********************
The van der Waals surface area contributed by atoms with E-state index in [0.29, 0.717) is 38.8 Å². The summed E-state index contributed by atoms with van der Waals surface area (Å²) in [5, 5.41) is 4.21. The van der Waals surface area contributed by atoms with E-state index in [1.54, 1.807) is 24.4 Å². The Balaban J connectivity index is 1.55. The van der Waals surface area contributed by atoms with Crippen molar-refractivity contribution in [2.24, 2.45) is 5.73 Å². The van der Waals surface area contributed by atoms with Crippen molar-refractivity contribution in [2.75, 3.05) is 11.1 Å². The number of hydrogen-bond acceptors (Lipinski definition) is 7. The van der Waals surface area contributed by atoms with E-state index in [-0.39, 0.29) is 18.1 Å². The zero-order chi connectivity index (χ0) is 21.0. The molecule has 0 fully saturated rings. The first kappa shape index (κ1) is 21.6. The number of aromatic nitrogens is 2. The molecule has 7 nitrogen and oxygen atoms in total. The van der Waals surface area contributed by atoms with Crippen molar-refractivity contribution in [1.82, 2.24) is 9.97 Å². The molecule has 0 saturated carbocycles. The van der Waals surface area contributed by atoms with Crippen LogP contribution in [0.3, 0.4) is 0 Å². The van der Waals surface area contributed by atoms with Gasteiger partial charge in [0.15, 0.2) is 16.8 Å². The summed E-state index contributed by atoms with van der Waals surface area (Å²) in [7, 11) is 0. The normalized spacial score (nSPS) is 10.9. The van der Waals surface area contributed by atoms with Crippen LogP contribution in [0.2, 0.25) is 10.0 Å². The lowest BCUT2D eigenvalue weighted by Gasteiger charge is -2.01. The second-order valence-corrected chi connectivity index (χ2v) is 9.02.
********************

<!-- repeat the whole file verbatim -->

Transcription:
The van der Waals surface area contributed by atoms with E-state index in [0.29, 0.717) is 38.8 Å². The summed E-state index contributed by atoms with van der Waals surface area (Å²) in [5, 5.41) is 4.21. The van der Waals surface area contributed by atoms with E-state index in [1.54, 1.807) is 24.4 Å². The Balaban J connectivity index is 1.55. The van der Waals surface area contributed by atoms with Crippen molar-refractivity contribution in [2.24, 2.45) is 5.73 Å². The van der Waals surface area contributed by atoms with Crippen molar-refractivity contribution in [2.75, 3.05) is 11.1 Å². The number of hydrogen-bond acceptors (Lipinski definition) is 7. The van der Waals surface area contributed by atoms with E-state index in [-0.39, 0.29) is 18.1 Å². The zero-order chi connectivity index (χ0) is 21.0. The molecule has 0 fully saturated rings. The first kappa shape index (κ1) is 21.6. The number of aromatic nitrogens is 2. The molecule has 7 nitrogen and oxygen atoms in total. The van der Waals surface area contributed by atoms with Crippen molar-refractivity contribution in [1.82, 2.24) is 9.97 Å². The molecule has 0 saturated carbocycles. The van der Waals surface area contributed by atoms with Crippen LogP contribution in [0.3, 0.4) is 0 Å². The van der Waals surface area contributed by atoms with Gasteiger partial charge in [0.15, 0.2) is 16.8 Å². The summed E-state index contributed by atoms with van der Waals surface area (Å²) in [7, 11) is 0. The normalized spacial score (nSPS) is 10.9. The van der Waals surface area contributed by atoms with Crippen LogP contribution in [0.2, 0.25) is 10.0 Å². The lowest BCUT2D eigenvalue weighted by Gasteiger charge is -2.01. The second-order valence-corrected chi connectivity index (χ2v) is 9.02.